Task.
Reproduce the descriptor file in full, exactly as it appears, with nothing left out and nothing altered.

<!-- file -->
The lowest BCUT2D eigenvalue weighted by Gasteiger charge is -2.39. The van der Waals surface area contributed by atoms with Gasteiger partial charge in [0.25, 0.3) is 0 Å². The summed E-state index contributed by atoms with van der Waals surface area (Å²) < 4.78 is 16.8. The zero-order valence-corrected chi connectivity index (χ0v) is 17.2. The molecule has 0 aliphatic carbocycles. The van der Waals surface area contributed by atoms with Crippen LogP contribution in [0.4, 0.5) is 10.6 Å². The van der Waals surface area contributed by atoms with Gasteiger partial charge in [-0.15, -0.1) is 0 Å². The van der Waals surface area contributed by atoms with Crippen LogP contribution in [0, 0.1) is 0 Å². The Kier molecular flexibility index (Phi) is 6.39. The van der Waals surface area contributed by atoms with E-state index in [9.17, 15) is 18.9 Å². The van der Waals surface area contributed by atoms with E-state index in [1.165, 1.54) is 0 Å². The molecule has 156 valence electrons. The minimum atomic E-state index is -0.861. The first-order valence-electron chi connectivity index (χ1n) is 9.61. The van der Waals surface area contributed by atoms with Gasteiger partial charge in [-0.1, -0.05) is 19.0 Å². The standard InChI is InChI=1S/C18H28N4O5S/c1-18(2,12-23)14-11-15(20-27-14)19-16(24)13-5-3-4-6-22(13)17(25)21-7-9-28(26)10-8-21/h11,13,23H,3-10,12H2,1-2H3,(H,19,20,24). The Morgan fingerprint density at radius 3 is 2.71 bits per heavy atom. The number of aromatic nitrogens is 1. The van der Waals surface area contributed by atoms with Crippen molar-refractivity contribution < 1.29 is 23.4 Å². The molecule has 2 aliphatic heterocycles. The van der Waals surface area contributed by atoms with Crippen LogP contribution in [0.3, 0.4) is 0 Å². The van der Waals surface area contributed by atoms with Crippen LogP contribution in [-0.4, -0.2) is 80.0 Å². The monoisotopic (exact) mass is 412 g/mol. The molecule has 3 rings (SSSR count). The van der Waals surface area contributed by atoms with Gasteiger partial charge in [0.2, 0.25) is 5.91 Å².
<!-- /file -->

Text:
The lowest BCUT2D eigenvalue weighted by Gasteiger charge is -2.39. The van der Waals surface area contributed by atoms with Gasteiger partial charge in [0.25, 0.3) is 0 Å². The summed E-state index contributed by atoms with van der Waals surface area (Å²) < 4.78 is 16.8. The zero-order valence-corrected chi connectivity index (χ0v) is 17.2. The molecule has 0 aliphatic carbocycles. The van der Waals surface area contributed by atoms with Crippen LogP contribution in [0.4, 0.5) is 10.6 Å². The van der Waals surface area contributed by atoms with Gasteiger partial charge in [-0.15, -0.1) is 0 Å². The van der Waals surface area contributed by atoms with Crippen LogP contribution in [0, 0.1) is 0 Å². The Kier molecular flexibility index (Phi) is 6.39. The van der Waals surface area contributed by atoms with E-state index in [9.17, 15) is 18.9 Å². The van der Waals surface area contributed by atoms with E-state index in [1.165, 1.54) is 0 Å². The molecule has 156 valence electrons. The minimum atomic E-state index is -0.861. The first-order valence-electron chi connectivity index (χ1n) is 9.61. The van der Waals surface area contributed by atoms with Gasteiger partial charge in [-0.1, -0.05) is 19.0 Å². The standard InChI is InChI=1S/C18H28N4O5S/c1-18(2,12-23)14-11-15(20-27-14)19-16(24)13-5-3-4-6-22(13)17(25)21-7-9-28(26)10-8-21/h11,13,23H,3-10,12H2,1-2H3,(H,19,20,24). The Morgan fingerprint density at radius 3 is 2.71 bits per heavy atom. The number of aromatic nitrogens is 1. The van der Waals surface area contributed by atoms with Crippen molar-refractivity contribution < 1.29 is 23.4 Å². The molecule has 2 aliphatic heterocycles. The van der Waals surface area contributed by atoms with Crippen LogP contribution in [0.3, 0.4) is 0 Å². The van der Waals surface area contributed by atoms with Crippen LogP contribution in [-0.4, -0.2) is 80.0 Å². The monoisotopic (exact) mass is 412 g/mol. The molecule has 3 rings (SSSR count). The van der Waals surface area contributed by atoms with Gasteiger partial charge in [0.2, 0.25) is 5.91 Å².